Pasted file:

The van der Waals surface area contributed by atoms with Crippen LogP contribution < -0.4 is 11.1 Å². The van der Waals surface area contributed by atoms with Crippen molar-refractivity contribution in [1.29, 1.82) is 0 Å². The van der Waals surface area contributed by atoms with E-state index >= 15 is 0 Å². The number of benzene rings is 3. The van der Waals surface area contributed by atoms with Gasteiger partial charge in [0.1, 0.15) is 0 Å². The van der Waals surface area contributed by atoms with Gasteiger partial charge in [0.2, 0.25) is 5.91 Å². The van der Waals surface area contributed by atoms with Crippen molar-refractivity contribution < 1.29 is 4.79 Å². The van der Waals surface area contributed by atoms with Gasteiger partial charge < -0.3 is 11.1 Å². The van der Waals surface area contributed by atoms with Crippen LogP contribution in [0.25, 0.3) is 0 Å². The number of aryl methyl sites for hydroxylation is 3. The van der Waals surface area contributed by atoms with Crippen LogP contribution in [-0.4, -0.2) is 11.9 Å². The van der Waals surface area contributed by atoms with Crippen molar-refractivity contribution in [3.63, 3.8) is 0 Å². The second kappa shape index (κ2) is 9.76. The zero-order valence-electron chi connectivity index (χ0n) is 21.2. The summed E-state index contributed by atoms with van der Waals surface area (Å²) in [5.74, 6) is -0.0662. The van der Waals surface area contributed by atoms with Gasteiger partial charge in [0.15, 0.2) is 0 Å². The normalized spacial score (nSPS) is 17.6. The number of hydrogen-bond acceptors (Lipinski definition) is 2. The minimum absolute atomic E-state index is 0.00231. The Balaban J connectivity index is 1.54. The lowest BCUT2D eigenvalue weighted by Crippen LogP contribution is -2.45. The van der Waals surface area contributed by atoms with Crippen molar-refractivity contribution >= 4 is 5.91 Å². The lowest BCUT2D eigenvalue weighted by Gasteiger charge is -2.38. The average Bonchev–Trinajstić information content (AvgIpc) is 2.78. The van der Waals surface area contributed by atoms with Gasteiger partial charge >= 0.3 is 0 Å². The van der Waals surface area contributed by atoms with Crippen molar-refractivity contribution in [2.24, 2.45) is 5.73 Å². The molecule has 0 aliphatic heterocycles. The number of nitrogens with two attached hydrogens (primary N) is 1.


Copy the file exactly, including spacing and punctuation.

The van der Waals surface area contributed by atoms with Crippen LogP contribution < -0.4 is 11.1 Å². The van der Waals surface area contributed by atoms with Crippen molar-refractivity contribution in [1.29, 1.82) is 0 Å². The van der Waals surface area contributed by atoms with E-state index >= 15 is 0 Å². The number of benzene rings is 3. The van der Waals surface area contributed by atoms with Gasteiger partial charge in [0.1, 0.15) is 0 Å². The van der Waals surface area contributed by atoms with Gasteiger partial charge in [0.2, 0.25) is 5.91 Å². The van der Waals surface area contributed by atoms with Crippen molar-refractivity contribution < 1.29 is 4.79 Å². The van der Waals surface area contributed by atoms with Gasteiger partial charge < -0.3 is 11.1 Å². The van der Waals surface area contributed by atoms with Crippen LogP contribution in [0.25, 0.3) is 0 Å². The number of aryl methyl sites for hydroxylation is 3. The van der Waals surface area contributed by atoms with Crippen LogP contribution in [-0.4, -0.2) is 11.9 Å². The van der Waals surface area contributed by atoms with Crippen molar-refractivity contribution in [3.63, 3.8) is 0 Å². The second kappa shape index (κ2) is 9.76. The zero-order valence-electron chi connectivity index (χ0n) is 21.2. The summed E-state index contributed by atoms with van der Waals surface area (Å²) in [5.74, 6) is -0.0662. The van der Waals surface area contributed by atoms with Gasteiger partial charge in [0.15, 0.2) is 0 Å². The normalized spacial score (nSPS) is 17.6. The number of hydrogen-bond acceptors (Lipinski definition) is 2. The minimum absolute atomic E-state index is 0.00231. The Balaban J connectivity index is 1.54. The lowest BCUT2D eigenvalue weighted by Crippen LogP contribution is -2.45. The van der Waals surface area contributed by atoms with Crippen molar-refractivity contribution >= 4 is 5.91 Å². The lowest BCUT2D eigenvalue weighted by Gasteiger charge is -2.38. The average Bonchev–Trinajstić information content (AvgIpc) is 2.78. The van der Waals surface area contributed by atoms with Gasteiger partial charge >= 0.3 is 0 Å². The van der Waals surface area contributed by atoms with Crippen molar-refractivity contribution in [2.24, 2.45) is 5.73 Å². The molecule has 0 aliphatic heterocycles. The number of nitrogens with two attached hydrogens (primary N) is 1.